Tygers of Pan Tang: Noises from the Cathouse
Noises from the Cathouse
Tygers of Pan Tang: "Noises from the Cathouse"

Song List: Boomerang, Godspeak, Master of Illusion, Highspeed Highway, Superman, The Spirit Never Dies, Cybernation, Déjà Vu, Bad Bad Kitty, Running Man, Three In a Bed, *Hidden Track

The latest inception of Tygers of Pan Tang, originally formed in the late 70's, has made a straightforward metal album that could have just as easily been released 15 or 20 years ago.

This is not a tongue-in-cheek, modern take on hair metal, a la The Darkness. Noises from the Cathouse is the latest chapter in the story of a band that has been around with various line-ups since the time of the NWOBHM (New Wave Of British Heavy Metal) movement. Other than the players (the only original Tyger still in the band is Robb Weir), not a great deal seems to have changed. The material here is familiar—crunching, down-tuned guitars, complicated fret-work, wailing vocals.

The album's opener, "Boomerang," has a satisfyingly driving hook coming on the heels of darker, slower, almost Queensrÿche-inspired verses. Clocking in at over nine minutes, "Master of Illusion" is a study in the kind of supernatural, doom-laden lyrics first popularized by Black Sabbath. Lines like "the spell is cast/ you're spinning fast/ your soul completes the circle" and "I'll turn your white to black" are meant to sound ominous but here just sound silly.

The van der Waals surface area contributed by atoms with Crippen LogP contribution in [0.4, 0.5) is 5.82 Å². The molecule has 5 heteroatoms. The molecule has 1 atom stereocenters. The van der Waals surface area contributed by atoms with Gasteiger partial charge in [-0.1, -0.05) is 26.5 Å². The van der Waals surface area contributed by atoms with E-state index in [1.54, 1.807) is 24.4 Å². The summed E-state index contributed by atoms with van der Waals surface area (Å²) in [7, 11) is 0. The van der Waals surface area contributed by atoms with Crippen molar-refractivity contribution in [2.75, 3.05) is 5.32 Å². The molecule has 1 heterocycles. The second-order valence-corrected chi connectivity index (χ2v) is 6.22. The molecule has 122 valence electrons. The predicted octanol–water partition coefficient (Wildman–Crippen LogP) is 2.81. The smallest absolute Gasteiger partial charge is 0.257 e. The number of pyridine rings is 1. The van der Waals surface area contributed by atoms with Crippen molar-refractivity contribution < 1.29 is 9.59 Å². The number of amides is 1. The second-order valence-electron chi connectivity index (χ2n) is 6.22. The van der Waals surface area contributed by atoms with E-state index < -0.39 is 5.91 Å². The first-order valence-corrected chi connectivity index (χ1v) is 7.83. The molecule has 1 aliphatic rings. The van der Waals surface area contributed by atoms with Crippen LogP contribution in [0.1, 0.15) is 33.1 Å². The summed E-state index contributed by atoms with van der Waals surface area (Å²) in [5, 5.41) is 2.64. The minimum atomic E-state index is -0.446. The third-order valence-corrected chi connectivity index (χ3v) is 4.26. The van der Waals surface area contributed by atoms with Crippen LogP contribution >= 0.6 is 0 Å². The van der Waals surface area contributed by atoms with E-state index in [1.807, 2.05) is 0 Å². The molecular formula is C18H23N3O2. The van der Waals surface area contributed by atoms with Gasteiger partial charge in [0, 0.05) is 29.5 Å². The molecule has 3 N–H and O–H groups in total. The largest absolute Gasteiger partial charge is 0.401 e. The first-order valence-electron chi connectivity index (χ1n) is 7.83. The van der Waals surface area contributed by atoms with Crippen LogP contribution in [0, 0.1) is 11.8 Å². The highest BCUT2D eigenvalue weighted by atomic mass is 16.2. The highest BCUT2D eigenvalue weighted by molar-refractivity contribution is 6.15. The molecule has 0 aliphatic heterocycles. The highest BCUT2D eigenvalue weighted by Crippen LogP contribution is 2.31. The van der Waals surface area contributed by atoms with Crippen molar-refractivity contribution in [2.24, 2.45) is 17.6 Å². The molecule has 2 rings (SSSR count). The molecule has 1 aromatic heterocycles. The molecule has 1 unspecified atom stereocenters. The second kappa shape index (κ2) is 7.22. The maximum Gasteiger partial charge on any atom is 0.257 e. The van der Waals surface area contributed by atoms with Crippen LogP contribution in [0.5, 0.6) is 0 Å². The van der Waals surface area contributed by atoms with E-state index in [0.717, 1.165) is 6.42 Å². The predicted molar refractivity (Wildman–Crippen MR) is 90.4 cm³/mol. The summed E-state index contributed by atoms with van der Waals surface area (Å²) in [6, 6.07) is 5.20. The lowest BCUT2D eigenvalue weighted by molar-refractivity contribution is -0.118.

"The Spirit Never Dies" is a decent power ballad with some nice guitar work. "De Ja Vu" is similar. In fact, most of the songs are cut from the same cloth. The only exceptions are the glam metal-ish "Bad Bad Kitty" that truly sounds straight out of 1986 (one can envision the video complete with spandexed, hairsprayed groupies) and "Three in a Bed," in which vocalist Richie Wicks seem to do his best David Lee Roth.

No new ground is broken here. Metal has survived in various forms for nearly three decades now and has generally managed to continually adapt and attract new fans (see Slipknot, Drowning Pool, et. al.). Instead of experimenting and updating their style, Tygers of Pan Tang have recorded an anachronistic album that feels like it was pulled from a time capsule. Hats off to these guys for continuing to write and play music that they clearly enjoy, but if you want to hear some classic metal it might be more fun to dust off an old Iron Maiden, Judas Priest or early Metallica record.

Reviewed on 5/31/04